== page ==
If we hate doing something, we imagine it as hard. We think of it as broken into many pain-in-the-ass steps.
If we love something, it seems easy. We imagine it as one fun step.
If you ask someone who hates running how to do it, they'll say, “Ugh... First you have to stretch. Then you put on running clothes. Then you get the right shoes. Then you have to tie your laces. Then you have to go outside. Then you get all sweaty. Then you have to cool down. Then you have to shower. Then you have to change. Then... I don't know, but it's a huge ordeal! Who has the time?”
If you ask someone who loves running how to do it, they'll say, “It's easy! You just put on your shoes and go!”
Once you realize this difference, it's funny to hear how people describe things.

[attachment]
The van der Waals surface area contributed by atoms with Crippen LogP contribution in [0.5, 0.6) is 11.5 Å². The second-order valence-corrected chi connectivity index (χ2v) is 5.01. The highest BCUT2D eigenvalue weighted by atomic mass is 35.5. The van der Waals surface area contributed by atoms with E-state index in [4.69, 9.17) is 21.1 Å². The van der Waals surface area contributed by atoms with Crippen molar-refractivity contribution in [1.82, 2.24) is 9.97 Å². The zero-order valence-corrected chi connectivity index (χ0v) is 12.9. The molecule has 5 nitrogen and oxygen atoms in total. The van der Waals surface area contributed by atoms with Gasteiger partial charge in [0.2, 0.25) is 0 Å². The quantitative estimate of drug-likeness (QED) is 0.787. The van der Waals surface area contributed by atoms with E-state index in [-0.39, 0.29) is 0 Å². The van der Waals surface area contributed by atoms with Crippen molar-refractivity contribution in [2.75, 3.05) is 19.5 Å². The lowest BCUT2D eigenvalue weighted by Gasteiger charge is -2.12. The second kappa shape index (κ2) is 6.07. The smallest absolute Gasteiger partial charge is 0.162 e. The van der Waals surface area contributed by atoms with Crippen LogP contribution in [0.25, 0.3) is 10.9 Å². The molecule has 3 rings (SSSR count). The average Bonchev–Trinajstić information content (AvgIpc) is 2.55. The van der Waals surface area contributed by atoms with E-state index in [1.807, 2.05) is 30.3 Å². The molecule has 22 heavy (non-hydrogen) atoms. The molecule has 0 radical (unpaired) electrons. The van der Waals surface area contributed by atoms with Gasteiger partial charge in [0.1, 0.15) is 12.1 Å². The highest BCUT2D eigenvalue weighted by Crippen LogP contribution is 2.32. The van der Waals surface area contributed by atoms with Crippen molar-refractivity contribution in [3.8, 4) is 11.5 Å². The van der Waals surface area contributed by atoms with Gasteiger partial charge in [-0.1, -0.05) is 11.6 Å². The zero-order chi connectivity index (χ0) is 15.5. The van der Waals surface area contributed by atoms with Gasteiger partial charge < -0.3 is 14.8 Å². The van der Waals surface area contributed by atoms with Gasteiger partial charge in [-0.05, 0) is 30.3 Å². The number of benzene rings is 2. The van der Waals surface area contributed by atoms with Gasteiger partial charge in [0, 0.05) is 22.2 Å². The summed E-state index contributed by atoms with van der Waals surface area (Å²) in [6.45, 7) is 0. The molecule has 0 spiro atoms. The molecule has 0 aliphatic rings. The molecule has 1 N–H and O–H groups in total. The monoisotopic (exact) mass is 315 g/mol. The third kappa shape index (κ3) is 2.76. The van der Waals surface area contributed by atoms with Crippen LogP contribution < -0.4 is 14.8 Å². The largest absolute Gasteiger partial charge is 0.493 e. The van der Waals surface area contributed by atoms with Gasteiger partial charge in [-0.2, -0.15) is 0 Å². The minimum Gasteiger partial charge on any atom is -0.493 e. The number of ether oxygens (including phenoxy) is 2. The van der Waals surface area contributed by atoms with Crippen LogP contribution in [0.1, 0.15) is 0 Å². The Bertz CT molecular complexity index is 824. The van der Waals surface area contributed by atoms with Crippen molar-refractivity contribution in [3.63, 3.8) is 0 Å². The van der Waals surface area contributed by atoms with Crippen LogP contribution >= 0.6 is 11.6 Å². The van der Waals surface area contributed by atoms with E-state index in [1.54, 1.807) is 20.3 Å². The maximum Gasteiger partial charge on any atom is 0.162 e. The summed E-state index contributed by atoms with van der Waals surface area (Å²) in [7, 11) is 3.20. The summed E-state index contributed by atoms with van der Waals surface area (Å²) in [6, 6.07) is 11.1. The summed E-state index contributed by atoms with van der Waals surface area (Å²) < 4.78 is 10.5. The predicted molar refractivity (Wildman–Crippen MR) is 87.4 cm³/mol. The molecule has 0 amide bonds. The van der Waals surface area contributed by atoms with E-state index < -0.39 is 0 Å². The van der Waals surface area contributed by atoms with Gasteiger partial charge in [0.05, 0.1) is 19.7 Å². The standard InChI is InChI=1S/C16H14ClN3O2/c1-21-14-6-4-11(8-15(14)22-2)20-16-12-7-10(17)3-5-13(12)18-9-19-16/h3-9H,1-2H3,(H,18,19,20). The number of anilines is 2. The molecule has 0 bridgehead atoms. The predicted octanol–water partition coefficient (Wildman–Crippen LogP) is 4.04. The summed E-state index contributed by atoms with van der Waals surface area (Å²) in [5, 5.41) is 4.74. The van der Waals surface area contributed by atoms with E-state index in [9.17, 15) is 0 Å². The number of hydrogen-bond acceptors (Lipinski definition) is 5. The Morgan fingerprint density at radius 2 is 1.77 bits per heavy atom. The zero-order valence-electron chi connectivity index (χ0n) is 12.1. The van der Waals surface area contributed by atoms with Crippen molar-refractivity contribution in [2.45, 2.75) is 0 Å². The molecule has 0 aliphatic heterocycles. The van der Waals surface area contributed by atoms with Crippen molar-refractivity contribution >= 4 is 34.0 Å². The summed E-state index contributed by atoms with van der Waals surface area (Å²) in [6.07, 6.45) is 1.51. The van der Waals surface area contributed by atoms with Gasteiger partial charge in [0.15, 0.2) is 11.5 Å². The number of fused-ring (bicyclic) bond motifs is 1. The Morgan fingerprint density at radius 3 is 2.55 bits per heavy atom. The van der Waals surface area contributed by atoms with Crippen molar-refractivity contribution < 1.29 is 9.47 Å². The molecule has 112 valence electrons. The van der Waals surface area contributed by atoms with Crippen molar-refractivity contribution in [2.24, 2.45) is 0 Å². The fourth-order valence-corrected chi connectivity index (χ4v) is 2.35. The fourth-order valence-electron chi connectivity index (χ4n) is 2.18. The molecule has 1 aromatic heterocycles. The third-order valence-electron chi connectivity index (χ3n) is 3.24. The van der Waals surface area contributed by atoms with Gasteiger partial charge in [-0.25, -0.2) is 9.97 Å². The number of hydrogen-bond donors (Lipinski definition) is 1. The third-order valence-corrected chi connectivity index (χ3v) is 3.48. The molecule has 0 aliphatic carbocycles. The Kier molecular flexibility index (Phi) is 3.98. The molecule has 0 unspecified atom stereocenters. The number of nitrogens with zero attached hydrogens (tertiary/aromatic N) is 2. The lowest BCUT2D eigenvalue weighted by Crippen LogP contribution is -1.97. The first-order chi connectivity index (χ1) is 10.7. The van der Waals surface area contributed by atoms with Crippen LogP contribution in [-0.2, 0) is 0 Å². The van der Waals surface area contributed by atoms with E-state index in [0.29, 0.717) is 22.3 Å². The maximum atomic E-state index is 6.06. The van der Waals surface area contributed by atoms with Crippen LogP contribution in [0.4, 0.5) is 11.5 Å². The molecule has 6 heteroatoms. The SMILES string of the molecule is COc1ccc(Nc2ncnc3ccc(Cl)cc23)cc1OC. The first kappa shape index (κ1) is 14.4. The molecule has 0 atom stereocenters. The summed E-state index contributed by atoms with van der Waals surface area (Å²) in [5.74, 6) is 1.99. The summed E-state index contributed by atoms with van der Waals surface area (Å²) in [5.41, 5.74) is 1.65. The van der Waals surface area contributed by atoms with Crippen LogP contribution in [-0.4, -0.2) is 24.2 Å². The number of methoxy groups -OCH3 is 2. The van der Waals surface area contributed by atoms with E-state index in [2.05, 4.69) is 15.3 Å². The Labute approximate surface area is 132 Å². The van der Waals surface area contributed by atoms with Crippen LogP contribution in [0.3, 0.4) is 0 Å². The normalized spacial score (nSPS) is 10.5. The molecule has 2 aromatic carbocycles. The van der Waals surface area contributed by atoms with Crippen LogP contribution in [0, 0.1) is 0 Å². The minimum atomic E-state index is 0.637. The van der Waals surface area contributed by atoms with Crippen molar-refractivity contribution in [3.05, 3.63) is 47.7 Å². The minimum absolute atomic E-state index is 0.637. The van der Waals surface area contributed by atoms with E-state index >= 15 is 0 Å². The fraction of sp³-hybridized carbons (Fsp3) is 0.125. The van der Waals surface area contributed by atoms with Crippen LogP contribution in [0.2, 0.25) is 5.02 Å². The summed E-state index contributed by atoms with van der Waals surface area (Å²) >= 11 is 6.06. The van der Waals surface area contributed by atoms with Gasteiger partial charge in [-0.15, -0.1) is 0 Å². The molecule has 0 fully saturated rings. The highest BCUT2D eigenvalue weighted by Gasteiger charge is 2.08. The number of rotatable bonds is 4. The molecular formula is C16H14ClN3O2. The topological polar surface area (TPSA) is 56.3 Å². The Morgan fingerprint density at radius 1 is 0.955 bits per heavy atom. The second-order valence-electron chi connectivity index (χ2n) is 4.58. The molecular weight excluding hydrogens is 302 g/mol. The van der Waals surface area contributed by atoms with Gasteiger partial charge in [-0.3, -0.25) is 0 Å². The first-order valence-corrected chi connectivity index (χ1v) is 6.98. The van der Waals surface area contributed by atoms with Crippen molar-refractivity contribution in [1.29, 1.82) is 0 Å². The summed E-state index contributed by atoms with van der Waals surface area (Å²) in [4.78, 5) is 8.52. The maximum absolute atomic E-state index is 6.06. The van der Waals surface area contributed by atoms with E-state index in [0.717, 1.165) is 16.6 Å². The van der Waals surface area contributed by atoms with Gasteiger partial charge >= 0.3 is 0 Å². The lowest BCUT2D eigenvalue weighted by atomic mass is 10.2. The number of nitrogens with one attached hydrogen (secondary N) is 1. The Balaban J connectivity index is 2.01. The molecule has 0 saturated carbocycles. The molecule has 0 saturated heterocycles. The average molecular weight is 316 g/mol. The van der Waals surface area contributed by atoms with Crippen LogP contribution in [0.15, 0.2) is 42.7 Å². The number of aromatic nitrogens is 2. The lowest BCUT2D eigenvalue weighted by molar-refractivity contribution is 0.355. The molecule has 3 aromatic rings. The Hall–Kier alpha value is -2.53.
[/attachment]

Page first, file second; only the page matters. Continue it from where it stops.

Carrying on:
Even if someone says they want to do something, if you hear them describing it in many tedious steps, they don't really want to do it. (Why would you? It sounds awful. You'll find reasons not to.)
People often ask me about starting my company. “It must have been so difficult! That's a huge undertaking! How did you manage all of that?”
But I just answer sincerely, “There was really nothing to it. I just made this little website, and people liked it. That's it.”
I barely even remember the details.
In my head it was just one fun step.
Now I have to pay attention to that, with each new project I start: How many steps am I imagining?